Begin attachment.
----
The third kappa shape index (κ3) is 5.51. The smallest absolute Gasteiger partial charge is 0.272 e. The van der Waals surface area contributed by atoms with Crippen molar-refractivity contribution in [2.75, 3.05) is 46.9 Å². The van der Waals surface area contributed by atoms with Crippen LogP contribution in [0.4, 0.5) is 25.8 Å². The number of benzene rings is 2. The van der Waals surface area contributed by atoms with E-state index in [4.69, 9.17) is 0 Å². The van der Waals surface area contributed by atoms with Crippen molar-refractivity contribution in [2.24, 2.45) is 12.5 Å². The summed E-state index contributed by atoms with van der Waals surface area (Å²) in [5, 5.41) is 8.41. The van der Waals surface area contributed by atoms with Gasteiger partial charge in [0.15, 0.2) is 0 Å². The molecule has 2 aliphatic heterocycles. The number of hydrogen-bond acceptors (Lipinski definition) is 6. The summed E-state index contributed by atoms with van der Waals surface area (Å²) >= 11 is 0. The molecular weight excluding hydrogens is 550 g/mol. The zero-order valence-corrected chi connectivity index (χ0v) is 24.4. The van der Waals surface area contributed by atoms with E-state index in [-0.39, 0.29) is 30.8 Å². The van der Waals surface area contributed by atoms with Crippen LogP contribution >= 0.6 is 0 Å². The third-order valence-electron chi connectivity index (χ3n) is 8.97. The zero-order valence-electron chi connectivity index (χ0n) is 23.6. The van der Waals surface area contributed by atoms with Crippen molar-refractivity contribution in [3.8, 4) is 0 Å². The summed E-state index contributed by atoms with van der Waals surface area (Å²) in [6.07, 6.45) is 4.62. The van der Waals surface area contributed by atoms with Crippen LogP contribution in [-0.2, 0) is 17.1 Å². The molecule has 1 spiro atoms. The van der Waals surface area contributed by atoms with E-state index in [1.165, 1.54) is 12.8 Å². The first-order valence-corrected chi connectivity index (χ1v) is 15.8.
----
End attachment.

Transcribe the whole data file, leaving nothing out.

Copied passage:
The third kappa shape index (κ3) is 5.51. The smallest absolute Gasteiger partial charge is 0.272 e. The van der Waals surface area contributed by atoms with Crippen molar-refractivity contribution in [2.75, 3.05) is 46.9 Å². The van der Waals surface area contributed by atoms with Crippen LogP contribution in [0.4, 0.5) is 25.8 Å². The number of benzene rings is 2. The van der Waals surface area contributed by atoms with E-state index in [4.69, 9.17) is 0 Å². The van der Waals surface area contributed by atoms with Crippen molar-refractivity contribution in [2.24, 2.45) is 12.5 Å². The summed E-state index contributed by atoms with van der Waals surface area (Å²) in [5, 5.41) is 8.41. The van der Waals surface area contributed by atoms with Gasteiger partial charge in [0.15, 0.2) is 0 Å². The molecule has 2 aliphatic heterocycles. The number of hydrogen-bond acceptors (Lipinski definition) is 6. The summed E-state index contributed by atoms with van der Waals surface area (Å²) >= 11 is 0. The molecular weight excluding hydrogens is 550 g/mol. The zero-order valence-corrected chi connectivity index (χ0v) is 24.4. The van der Waals surface area contributed by atoms with E-state index in [-0.39, 0.29) is 30.8 Å². The van der Waals surface area contributed by atoms with Crippen LogP contribution >= 0.6 is 0 Å². The third-order valence-electron chi connectivity index (χ3n) is 8.97. The zero-order valence-electron chi connectivity index (χ0n) is 23.6. The van der Waals surface area contributed by atoms with Crippen molar-refractivity contribution in [3.8, 4) is 0 Å². The summed E-state index contributed by atoms with van der Waals surface area (Å²) in [6.07, 6.45) is 4.62. The van der Waals surface area contributed by atoms with Crippen LogP contribution in [-0.2, 0) is 17.1 Å². The molecule has 1 spiro atoms. The van der Waals surface area contributed by atoms with E-state index in [1.165, 1.54) is 12.8 Å². The first-order valence-corrected chi connectivity index (χ1v) is 15.8.